‘Dayton Plague’ taunts students during COVID-19 pandemic

Photo of Gosiger Hall, home of UD’s student health center. Photo courtesy of Maddy Barsche, A&E Editor.

Alex DiMarco | Contributing Writer

It begins as a little lump when you swallow, but you assure yourself it’s just a scratch in your throat. The next morning you wake up and realize maybe it’s not just a scratch, but you take ibuprofen and make your way to class. A little sore throat is no reason to miss your 8 a.m., even if you wish it was. 

The day goes on and your sore throat clears up a little. “Maybe it’s going away,” you begin to think. But as you return to your bedroom to get started on homework that night, you start to sniffle. Before you know it, you’ve gone through your whole tissue box — the same box you opened on the day you moved in a couple of months ago. 

As soon as you lay down in bed your left nostril clogs completely and you have to breathe through your mouth to fall asleep. You don’t sleep very well that night, and the following day, as soon as your alarm goes off, you know you’re not making that 8 a.m. Not that day, and not the next.

Across the University of Dayton campus, a sickness has been spreading. Students have coined this illness the “Dayton Plague,” and nobody is safe. With various symptoms fluctuating from sore throat and congestion to high fever, fatigue and a raging cough, students across campus have been getting sick and finding themselves in recovery for an extended time.

“My first thought was that I had COVID,” sophomore Gregory Goldcamp said, remarking that his first symptoms were a cough followed by a sore throat.

Sophomore Bess Lehman had the same thought, prompting her to have her roommates test her using an over-the-counter COVID-19 test.

“I had a horrible sore throat, like the worst I’ve ever had,” Lehman said. “But I honestly think my roommates were more scared I had COVID than I was.”

According to the coronavirus student case dashboard on the UD’s website, the school has had 123 positive COVID-19 tests since Aug. 1. Though this may sound like a large number, keep in mind around this time last year there were reports of more than 100 new cases each day.

The Student Health Center has been keeping very busy since the semester started. 

“A typical day last year brought in about 60 students for various reasons,” said Dr. Beth Shutte, lead staff physician at the on-campus health center. “This year we are seeing closer to 90 students per day. Most of the increase this year is due to non-COVID-related respiratory illnesses.”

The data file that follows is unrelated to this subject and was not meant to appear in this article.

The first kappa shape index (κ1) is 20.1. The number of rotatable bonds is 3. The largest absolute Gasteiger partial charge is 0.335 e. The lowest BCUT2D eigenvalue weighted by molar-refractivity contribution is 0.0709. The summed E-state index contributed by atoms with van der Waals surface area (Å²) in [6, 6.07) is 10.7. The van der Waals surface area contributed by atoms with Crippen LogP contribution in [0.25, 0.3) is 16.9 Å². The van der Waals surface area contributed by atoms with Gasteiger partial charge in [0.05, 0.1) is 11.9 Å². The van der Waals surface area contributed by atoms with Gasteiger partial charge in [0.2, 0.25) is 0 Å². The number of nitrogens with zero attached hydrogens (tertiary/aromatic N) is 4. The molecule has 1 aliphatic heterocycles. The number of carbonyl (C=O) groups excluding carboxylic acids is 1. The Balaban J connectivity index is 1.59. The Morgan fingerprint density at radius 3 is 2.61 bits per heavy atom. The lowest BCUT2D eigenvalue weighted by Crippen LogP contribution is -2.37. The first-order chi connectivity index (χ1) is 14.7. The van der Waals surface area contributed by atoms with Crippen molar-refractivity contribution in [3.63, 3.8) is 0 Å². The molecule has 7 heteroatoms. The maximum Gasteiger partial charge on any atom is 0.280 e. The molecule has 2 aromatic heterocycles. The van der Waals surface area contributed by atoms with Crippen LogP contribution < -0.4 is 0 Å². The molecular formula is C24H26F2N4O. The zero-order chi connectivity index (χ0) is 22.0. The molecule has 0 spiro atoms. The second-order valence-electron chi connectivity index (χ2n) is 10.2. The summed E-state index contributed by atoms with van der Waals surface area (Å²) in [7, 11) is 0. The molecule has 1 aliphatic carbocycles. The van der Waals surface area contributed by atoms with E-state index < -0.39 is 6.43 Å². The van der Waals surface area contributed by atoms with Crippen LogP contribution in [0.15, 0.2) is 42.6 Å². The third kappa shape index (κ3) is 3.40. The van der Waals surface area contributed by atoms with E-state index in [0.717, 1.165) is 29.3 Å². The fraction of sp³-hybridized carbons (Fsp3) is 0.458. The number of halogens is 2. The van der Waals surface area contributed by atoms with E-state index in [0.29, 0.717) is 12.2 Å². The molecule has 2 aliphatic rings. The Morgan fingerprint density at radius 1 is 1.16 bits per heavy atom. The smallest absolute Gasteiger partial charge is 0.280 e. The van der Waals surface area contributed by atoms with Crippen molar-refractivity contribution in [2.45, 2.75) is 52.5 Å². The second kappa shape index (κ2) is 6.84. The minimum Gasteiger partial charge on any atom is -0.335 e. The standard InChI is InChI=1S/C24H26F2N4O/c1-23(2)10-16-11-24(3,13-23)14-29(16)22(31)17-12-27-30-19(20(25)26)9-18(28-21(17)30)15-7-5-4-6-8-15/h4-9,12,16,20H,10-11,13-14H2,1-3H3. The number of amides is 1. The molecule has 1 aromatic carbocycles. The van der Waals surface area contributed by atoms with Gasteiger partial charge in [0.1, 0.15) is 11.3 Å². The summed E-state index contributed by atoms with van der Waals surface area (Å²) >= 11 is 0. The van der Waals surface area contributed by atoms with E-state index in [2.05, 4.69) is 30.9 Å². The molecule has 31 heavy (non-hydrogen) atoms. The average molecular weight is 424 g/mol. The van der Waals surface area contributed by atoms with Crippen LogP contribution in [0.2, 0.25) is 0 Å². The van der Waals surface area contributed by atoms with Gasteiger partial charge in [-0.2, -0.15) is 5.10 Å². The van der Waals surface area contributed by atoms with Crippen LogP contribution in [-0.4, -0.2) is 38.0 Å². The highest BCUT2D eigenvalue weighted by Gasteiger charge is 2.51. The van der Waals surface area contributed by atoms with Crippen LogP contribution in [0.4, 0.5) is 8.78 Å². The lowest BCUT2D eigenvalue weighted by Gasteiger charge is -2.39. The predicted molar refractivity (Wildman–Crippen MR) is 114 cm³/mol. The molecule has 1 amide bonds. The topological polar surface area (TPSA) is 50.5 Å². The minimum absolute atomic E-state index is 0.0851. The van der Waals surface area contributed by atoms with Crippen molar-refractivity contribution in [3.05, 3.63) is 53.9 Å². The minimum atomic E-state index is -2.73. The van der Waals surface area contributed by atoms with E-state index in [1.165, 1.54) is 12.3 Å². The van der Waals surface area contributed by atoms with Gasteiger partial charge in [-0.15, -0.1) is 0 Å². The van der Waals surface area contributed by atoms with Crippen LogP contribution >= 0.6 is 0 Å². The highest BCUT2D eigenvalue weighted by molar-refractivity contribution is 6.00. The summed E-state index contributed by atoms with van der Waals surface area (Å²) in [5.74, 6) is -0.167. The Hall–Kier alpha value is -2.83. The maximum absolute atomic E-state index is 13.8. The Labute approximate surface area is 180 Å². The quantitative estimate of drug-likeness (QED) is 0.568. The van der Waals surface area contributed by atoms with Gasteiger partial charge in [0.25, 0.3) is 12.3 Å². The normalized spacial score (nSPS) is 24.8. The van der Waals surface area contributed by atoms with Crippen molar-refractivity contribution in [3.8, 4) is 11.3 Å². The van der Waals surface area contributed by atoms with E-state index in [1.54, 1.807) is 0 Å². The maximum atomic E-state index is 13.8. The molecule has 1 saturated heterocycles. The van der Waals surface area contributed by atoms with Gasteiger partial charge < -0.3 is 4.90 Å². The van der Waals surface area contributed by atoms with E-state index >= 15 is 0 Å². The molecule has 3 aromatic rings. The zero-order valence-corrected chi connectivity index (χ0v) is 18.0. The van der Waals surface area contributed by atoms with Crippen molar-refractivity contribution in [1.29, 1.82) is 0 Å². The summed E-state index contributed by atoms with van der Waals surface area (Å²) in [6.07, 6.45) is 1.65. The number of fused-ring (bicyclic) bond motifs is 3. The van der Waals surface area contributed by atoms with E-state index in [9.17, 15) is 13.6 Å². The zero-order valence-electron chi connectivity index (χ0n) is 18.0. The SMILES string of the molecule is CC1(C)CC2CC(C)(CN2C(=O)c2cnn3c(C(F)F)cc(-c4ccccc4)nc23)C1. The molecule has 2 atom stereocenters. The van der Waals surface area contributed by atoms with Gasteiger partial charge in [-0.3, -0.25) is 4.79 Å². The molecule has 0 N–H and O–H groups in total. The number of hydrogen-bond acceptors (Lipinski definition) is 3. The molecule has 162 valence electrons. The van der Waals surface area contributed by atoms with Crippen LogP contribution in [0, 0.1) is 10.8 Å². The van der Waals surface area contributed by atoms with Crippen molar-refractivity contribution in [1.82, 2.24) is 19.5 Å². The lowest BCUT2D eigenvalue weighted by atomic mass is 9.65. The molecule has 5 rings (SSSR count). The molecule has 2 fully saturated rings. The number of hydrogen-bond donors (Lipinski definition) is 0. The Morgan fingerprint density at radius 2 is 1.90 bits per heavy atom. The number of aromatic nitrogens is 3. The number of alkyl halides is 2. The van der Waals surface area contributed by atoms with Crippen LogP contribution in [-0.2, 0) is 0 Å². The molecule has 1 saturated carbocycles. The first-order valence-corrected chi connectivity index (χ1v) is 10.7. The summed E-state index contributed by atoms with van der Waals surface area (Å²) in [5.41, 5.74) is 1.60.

When a patient comes in with potential COVID-19 symptoms, they are given a rapid 15-minute antigen test. If this test comes back negative, according to Shutte, the symptoms are likely caused by some other virus, some including RSV, rhinovirus, adenovirus, parainfluenza or influenza.

“We also routinely see strep throat and mono, which typically have a sore throat and possibly a fever without the congestion and cough,” added Shutte.

Though illness is no stranger on a college campus, it comes as quite a shock to students who haven’t seen regular non-COVID sickness in a long time. 

“Almost all of my friends have gotten sick already,” Lehman said. “If you ask any student here whether they’ve gotten the plague this semester, I guarantee you’ll have a yes from 95%  of them.” 

Goldcamp and Shutte agree UD’s high vaccination rate and high rate of previous infection play a factor in why UD’s COVID-19 rates have stayed low and why common illnesses seem to be back on the rise.

“Everyone was so far away from people and public settings, so their immune systems got weaker because they weren’t exposed to illness,” Goldcamp said. “Now that we’re allowed to go out in public and gather again, germs are everywhere and everyone’s getting sick.”

Shutte agreed, adding, “We saw less of these common illnesses last year most likely due to social distancing, masking, and changes in behavior. This year, as more typical behaviors have returned, we are seeing the normal illnesses that have always been around.”

Although case numbers have been manageable thus far, the lead physician warns there are still many unknowns with COVID-19. Shutte provided some preventative measures students can take to protect themselves and those around them from COVID-19 and other illnesses:

  1. Get enough sleep. Most young adults need 7-9 hours a night. Lack of sleep doubles your risk of getting sick when exposed to cold germs.
  2. Eat a variety of healthy foods, emphasizing fruits, vegetables, and whole grains.
  3. Wash your hands or use a waterless hand sanitizer frequently.
  4. Keep your hands away from your eyes, nose and mouth. Many germs are picked up from doorknobs and transferred from our hands to our respiratory system by touching our faces.

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